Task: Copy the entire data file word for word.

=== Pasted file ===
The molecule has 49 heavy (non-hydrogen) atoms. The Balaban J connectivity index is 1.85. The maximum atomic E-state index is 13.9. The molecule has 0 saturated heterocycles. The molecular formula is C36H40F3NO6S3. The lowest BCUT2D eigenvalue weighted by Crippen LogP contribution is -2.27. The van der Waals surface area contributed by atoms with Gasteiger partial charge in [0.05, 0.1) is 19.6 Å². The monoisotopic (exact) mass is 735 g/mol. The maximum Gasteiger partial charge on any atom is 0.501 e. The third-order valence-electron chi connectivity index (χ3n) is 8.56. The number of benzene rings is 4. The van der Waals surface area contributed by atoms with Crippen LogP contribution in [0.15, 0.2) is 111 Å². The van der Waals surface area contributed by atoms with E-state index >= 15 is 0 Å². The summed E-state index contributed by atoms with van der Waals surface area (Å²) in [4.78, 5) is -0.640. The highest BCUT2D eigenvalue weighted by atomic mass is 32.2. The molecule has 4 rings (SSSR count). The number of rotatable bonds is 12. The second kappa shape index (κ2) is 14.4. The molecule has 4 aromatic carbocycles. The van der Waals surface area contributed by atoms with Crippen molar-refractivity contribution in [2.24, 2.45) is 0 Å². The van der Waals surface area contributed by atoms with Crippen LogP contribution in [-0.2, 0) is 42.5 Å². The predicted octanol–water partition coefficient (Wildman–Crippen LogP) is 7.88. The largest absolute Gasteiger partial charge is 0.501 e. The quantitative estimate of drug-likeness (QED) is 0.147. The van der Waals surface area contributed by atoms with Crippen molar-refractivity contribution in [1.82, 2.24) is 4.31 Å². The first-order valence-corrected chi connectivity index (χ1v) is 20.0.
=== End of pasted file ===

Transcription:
The molecule has 49 heavy (non-hydrogen) atoms. The Balaban J connectivity index is 1.85. The maximum atomic E-state index is 13.9. The molecule has 0 saturated heterocycles. The molecular formula is C36H40F3NO6S3. The lowest BCUT2D eigenvalue weighted by Crippen LogP contribution is -2.27. The van der Waals surface area contributed by atoms with Gasteiger partial charge in [0.05, 0.1) is 19.6 Å². The monoisotopic (exact) mass is 735 g/mol. The maximum Gasteiger partial charge on any atom is 0.501 e. The third-order valence-electron chi connectivity index (χ3n) is 8.56. The number of benzene rings is 4. The van der Waals surface area contributed by atoms with Crippen LogP contribution in [0.15, 0.2) is 111 Å². The van der Waals surface area contributed by atoms with E-state index >= 15 is 0 Å². The summed E-state index contributed by atoms with van der Waals surface area (Å²) in [4.78, 5) is -0.640. The highest BCUT2D eigenvalue weighted by atomic mass is 32.2. The molecule has 4 rings (SSSR count). The number of rotatable bonds is 12. The second kappa shape index (κ2) is 14.4. The molecule has 4 aromatic carbocycles. The van der Waals surface area contributed by atoms with Crippen molar-refractivity contribution in [2.24, 2.45) is 0 Å². The van der Waals surface area contributed by atoms with Crippen LogP contribution in [-0.2, 0) is 42.5 Å². The predicted octanol–water partition coefficient (Wildman–Crippen LogP) is 7.88. The largest absolute Gasteiger partial charge is 0.501 e. The quantitative estimate of drug-likeness (QED) is 0.147. The van der Waals surface area contributed by atoms with Crippen molar-refractivity contribution in [1.82, 2.24) is 4.31 Å². The first-order valence-corrected chi connectivity index (χ1v) is 20.0.